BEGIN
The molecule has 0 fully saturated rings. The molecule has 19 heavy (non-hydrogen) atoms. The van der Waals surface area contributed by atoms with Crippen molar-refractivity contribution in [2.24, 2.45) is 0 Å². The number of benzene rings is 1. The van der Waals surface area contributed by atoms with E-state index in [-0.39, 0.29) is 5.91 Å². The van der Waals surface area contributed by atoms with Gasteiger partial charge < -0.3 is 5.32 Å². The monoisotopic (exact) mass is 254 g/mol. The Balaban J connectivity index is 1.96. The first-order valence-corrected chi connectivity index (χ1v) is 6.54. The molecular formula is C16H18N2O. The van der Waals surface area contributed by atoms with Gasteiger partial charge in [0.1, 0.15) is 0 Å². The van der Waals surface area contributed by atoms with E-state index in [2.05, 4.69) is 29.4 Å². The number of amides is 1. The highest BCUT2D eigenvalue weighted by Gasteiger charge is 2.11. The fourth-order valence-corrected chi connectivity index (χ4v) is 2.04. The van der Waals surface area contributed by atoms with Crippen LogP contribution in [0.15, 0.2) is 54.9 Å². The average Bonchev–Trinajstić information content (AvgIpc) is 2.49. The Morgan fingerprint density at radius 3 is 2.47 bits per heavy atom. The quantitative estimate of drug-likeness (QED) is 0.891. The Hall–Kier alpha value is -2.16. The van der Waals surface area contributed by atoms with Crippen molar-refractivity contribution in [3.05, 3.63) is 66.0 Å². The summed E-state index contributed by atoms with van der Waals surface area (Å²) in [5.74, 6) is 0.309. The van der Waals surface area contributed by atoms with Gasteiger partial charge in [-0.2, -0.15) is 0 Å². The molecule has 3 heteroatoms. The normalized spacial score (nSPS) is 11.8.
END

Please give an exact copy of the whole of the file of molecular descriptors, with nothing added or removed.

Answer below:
The molecule has 0 fully saturated rings. The molecule has 19 heavy (non-hydrogen) atoms. The van der Waals surface area contributed by atoms with Crippen molar-refractivity contribution in [2.24, 2.45) is 0 Å². The number of benzene rings is 1. The van der Waals surface area contributed by atoms with E-state index in [-0.39, 0.29) is 5.91 Å². The van der Waals surface area contributed by atoms with Gasteiger partial charge < -0.3 is 5.32 Å². The monoisotopic (exact) mass is 254 g/mol. The Balaban J connectivity index is 1.96. The first-order valence-corrected chi connectivity index (χ1v) is 6.54. The molecular formula is C16H18N2O. The van der Waals surface area contributed by atoms with Gasteiger partial charge in [0.1, 0.15) is 0 Å². The van der Waals surface area contributed by atoms with E-state index in [2.05, 4.69) is 29.4 Å². The number of amides is 1. The highest BCUT2D eigenvalue weighted by Gasteiger charge is 2.11. The fourth-order valence-corrected chi connectivity index (χ4v) is 2.04. The van der Waals surface area contributed by atoms with Crippen LogP contribution in [0.15, 0.2) is 54.9 Å². The average Bonchev–Trinajstić information content (AvgIpc) is 2.49. The Morgan fingerprint density at radius 3 is 2.47 bits per heavy atom. The quantitative estimate of drug-likeness (QED) is 0.891. The Hall–Kier alpha value is -2.16. The van der Waals surface area contributed by atoms with Crippen molar-refractivity contribution in [3.05, 3.63) is 66.0 Å². The summed E-state index contributed by atoms with van der Waals surface area (Å²) in [5.74, 6) is 0.309. The van der Waals surface area contributed by atoms with Gasteiger partial charge in [-0.2, -0.15) is 0 Å². The molecule has 3 heteroatoms. The normalized spacial score (nSPS) is 11.8.